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‘Deteriorating’ pay and conditions blamed on STEM teaching challenges

Mr Baxter believes STEM graduates often don't see teaching as an attractive option.
Mr Baxter believes STEM graduates often don't see teaching as an attractive option.

Union bosses fear deteriorating pay and conditions are leaving high schools across Dundee struggling to recruit specialist staff.

Figures compiled on behalf of the Royal Society of Edinburgh show schools in the city are facing challenges in hiring teachers for so called STEM (science, technology, engineering and maths) classes.

The information gathered by Dundee City Council reveals schools including St Paul’s RC Academy, Braeview Academy, Grove Academy and Baldragon Academy do not have enough physics teachers.

Baldragon has also been unable to recruit the desired number of maths, chemistry and technological education teachers.

Grove Academy is also struggling to attract the optimum number of technological education teachers.

Six of Dundee’s eight high schools say they have encountered ongoing difficulties in recruiting supply teachers to teach STEM subjects.

Additionally, Kingspark School say they have also faced challenges in sourcing supply staff.

The study shows more than a third of maths teacher vacancies remain unfilled in Dundee.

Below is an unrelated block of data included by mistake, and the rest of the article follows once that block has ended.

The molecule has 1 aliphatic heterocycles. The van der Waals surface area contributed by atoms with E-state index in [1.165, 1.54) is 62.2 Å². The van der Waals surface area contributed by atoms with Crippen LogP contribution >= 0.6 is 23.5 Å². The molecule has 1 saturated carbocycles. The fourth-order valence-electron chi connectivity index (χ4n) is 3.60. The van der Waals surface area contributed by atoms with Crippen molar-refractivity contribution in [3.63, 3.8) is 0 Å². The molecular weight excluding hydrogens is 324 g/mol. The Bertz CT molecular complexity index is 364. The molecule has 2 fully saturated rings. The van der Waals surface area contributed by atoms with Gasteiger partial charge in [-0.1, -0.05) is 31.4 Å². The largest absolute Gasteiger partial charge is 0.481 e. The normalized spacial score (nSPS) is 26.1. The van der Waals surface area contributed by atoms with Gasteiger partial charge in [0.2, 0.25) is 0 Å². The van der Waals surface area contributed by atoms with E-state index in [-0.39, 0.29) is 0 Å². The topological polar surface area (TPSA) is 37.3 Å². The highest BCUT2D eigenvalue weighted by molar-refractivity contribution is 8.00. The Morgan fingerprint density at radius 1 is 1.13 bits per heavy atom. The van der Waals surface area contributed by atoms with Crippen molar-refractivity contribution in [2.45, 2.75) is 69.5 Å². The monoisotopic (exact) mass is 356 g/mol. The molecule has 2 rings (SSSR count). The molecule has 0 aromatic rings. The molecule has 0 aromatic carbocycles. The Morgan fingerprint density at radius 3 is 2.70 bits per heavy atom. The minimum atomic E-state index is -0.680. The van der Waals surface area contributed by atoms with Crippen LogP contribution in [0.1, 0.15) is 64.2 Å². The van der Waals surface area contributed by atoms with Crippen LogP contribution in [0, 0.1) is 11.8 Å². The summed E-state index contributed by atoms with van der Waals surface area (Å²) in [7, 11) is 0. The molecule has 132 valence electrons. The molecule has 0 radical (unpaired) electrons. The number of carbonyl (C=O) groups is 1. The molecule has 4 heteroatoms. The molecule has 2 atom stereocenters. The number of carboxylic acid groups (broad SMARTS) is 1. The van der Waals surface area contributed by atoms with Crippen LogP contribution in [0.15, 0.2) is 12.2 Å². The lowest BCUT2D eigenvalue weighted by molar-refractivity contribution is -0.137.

A third of science teacher roles also remain vacant.

Dave Baxter, from teaching union EIS, said STEM graduates often regarded other career paths as more tempting and lucrative.

He said many were put off entering the profession because staff were expected to act like “bouncers” and spend more time disciplining children than teaching subjects.

Mr Baxter claimed the full curriculum was only available in some schools because existing teachers were taking on extra work and said unions were “actively trying to engage” with Dundee City Council to address shortages.

However, Dundee’s children and families services convener Gregor Murray insisted the city was coping well with what is a national challenge.

The north east councillor said: “Dundee is doing well in attracting teachers to the city, much better than other councils across Scotland.

“There are always some pinch points in some subjects, but our schools are managing this well, to ensure that there should be no disruption to the pupils’ learning or choice.

“It’s something we keep on top of locally, as well as working with COSLA and the Scottish Government, as teacher shortages within some subjects are a national issue.”

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